Biology graduate students compete in annual poster contest
Posted October 12, 2011 in Natural Sciences
Thirteen biology graduate students can finally relax after unveiling the products of months of diligent research on a variety of topics, creatively presented on glossy science posters during the third annual Molecular Biology Poster Conference at LAU Byblos on May 13.
The students carefully defended their research as a three-member faculty jury made rounds throughout the Rima Hourani Exhibition Room with their grading pads to choose a winner for the competition.
“The event allows new students to learn about the types of research being conducted in our molecular biology lab while offering the graduate students the experience they need to lead careers as scientists,” said Maya Farah, senior science lab technician and chair of the event.
The jury, comprised of Dr. Roy Khalaf, assistant professor of biology, Dr. Brigitte Wex, assistant professor of chemistry, and Dr. Ralph Abi-Habib, assistant professor of biology, judged the students based on their explanation of their posters, in addition to their content and aesthetics.
Students appeared to be driven more by their passion for biology than by the prospect of winning an award — which was a gift certificate for the Virgin Megastore.
“I’m in it for the science, not the prize,” said Zahra Timsah, a final-year M.S. student who could barely contain her excitement as she explained her research on a modified anthrax toxin that could potentially be used to cure cancer. “Until now, I’m optimistic,” she added.
Several faculty advisers came to support their students. Dr. Mirvat El Sibai, assistant professor of biology at LAU, smiled as one of her students looked tense after she sent a faculty member to question the student on the informational aspect of her poster.
“It’s tough love,” El Sibai said, explaining that students need to be pushed and challenged in order to excel. “This is how my mentor trained me, and now I appreciate it.”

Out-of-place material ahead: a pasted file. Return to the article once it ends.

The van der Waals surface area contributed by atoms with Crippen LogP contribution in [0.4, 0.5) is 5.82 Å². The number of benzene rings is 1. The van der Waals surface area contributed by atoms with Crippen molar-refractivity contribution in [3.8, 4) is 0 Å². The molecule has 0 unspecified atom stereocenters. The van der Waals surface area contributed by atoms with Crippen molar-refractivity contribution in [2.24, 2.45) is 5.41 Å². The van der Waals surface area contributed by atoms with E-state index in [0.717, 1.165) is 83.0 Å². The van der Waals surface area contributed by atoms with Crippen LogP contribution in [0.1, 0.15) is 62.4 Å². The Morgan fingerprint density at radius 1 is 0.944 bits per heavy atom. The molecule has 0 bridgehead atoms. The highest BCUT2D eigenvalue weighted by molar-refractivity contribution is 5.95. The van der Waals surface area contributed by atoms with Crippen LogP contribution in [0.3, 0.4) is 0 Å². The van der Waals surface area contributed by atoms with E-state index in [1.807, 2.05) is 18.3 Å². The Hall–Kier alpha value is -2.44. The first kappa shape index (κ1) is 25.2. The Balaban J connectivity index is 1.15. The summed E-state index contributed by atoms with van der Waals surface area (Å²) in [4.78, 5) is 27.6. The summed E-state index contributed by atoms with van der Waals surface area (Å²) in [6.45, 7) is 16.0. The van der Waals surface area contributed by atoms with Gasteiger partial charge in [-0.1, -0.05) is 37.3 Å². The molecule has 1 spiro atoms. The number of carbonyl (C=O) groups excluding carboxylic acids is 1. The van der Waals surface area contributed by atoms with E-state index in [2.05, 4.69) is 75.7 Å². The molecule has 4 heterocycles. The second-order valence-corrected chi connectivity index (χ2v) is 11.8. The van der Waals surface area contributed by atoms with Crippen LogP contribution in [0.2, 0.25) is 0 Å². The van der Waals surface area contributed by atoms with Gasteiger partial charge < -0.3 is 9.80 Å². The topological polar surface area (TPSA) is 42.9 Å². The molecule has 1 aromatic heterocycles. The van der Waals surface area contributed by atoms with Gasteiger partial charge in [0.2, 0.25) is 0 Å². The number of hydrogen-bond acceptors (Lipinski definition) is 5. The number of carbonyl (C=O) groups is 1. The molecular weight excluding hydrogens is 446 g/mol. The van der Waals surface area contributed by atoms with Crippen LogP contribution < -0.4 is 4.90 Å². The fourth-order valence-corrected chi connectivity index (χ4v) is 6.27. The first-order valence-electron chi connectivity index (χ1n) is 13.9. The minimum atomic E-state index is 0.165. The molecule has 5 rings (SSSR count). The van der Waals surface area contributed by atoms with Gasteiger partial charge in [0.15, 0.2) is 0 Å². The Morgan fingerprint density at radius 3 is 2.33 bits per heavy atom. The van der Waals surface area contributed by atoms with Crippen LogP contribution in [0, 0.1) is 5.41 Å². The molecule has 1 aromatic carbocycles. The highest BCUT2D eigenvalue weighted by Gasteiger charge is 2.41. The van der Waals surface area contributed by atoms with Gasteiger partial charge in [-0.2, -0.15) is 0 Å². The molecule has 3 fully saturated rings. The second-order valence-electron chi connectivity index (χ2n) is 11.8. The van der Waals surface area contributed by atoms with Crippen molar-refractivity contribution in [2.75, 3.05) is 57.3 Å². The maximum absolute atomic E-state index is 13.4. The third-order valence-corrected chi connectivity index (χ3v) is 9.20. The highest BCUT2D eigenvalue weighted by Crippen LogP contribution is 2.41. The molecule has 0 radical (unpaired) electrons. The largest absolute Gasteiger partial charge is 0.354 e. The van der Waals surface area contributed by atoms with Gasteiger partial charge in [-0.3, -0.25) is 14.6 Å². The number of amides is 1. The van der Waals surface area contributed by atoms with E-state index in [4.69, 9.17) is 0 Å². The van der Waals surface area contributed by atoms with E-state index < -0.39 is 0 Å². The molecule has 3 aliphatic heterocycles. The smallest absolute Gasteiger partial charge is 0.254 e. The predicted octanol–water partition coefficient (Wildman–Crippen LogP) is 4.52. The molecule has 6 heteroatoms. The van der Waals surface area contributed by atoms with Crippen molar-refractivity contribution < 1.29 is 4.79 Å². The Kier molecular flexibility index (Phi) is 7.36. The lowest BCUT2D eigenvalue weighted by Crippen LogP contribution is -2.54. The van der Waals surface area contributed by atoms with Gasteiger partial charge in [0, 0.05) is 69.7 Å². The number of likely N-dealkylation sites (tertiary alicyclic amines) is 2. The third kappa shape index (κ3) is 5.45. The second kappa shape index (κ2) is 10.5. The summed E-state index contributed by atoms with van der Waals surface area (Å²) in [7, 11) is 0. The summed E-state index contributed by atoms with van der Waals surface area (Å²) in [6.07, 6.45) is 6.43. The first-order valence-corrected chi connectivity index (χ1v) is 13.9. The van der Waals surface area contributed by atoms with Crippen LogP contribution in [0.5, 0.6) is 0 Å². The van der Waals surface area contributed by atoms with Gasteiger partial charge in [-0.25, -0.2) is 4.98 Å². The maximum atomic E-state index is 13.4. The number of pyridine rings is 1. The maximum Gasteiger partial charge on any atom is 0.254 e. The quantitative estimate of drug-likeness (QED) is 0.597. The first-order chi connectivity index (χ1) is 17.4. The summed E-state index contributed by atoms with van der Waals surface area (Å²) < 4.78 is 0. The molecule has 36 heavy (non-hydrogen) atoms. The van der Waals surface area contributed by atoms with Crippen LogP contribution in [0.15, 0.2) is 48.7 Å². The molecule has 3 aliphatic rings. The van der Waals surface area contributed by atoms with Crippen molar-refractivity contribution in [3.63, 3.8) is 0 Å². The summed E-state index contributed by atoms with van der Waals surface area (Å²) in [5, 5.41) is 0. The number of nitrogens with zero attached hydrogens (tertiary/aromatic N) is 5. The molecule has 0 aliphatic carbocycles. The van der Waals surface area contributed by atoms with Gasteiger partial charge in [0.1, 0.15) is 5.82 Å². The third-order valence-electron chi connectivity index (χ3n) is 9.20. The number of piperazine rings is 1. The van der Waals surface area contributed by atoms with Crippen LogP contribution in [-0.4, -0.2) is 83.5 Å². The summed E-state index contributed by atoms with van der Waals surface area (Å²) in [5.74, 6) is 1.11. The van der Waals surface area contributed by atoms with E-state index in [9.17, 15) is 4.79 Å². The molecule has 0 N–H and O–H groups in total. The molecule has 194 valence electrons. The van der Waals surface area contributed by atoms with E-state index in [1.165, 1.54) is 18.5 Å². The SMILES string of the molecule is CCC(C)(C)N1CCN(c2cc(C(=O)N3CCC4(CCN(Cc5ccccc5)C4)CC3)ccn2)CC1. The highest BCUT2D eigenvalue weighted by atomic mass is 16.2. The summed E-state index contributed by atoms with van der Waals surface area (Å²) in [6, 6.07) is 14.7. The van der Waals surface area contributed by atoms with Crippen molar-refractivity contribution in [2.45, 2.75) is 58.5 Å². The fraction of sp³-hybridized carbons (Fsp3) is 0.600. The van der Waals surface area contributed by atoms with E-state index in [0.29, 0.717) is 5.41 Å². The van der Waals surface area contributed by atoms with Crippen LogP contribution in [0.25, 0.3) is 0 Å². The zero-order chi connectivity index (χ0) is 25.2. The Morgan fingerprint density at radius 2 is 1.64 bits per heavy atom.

Organized by LAU’s Department of Natural Sciences under the School of Arts and Sciences in Byblos, the event was kicked off earlier in the day, with three presentations by prominent experts.
Dr. Michael Langston, a renowned professor in the Department of Electrical Engineering and Computer Science at the University of Tennessee, presented on the latest developments in computational tools to analyze gene expressions.
Dr. Sandra Rizk-Jamati, assistant professor of biology at LAU, talked about one of her ongoing projects analyzing the structure of cell membrane adhesion proteins in relation to cellular differentiation on liver, kidney and colon cells.
The last speaker, Dr. Marc Karam, assistant professor of biology at Balamand University and part-time faculty member at LAU’s School of Pharmacy, revealed a correlation between immune-system response and infection in mice caused by the Leishmania major parasite, in hopes of reaching medical applications in anesthesia.
According to Dr. Sima Tokajian, assistant professor of molecular microbiology at LAU who was also the moderator of the event, the speakers were chosen because of their specialized expertise. “Bioinformatics is a very hot field right now that highlights the importance of interdisciplinary fields in advancement of research,” she said.
“I’m pleased that this event is being very well taken care of by the people working behind the scenes,” said Dr. Fouad Hashwa, dean of the School of Arts and Sciences in Byblos, in reference to Farah, Tokajian and others who worked tirelessly over the past several weeks to organize the day.
After reviewing each poster, the judges deliberated outside for about 15 minutes before handing down the verdict to Hashwa who declared student Bassem Khalil as the winner of the poster competition for his project looking at the role of a specific protein in suppressing invasions by Astrocytoma, a common brain tumor.
“I hope one day to see you all with your science posters in the real world,” Hashwa told the students as the event came to an end.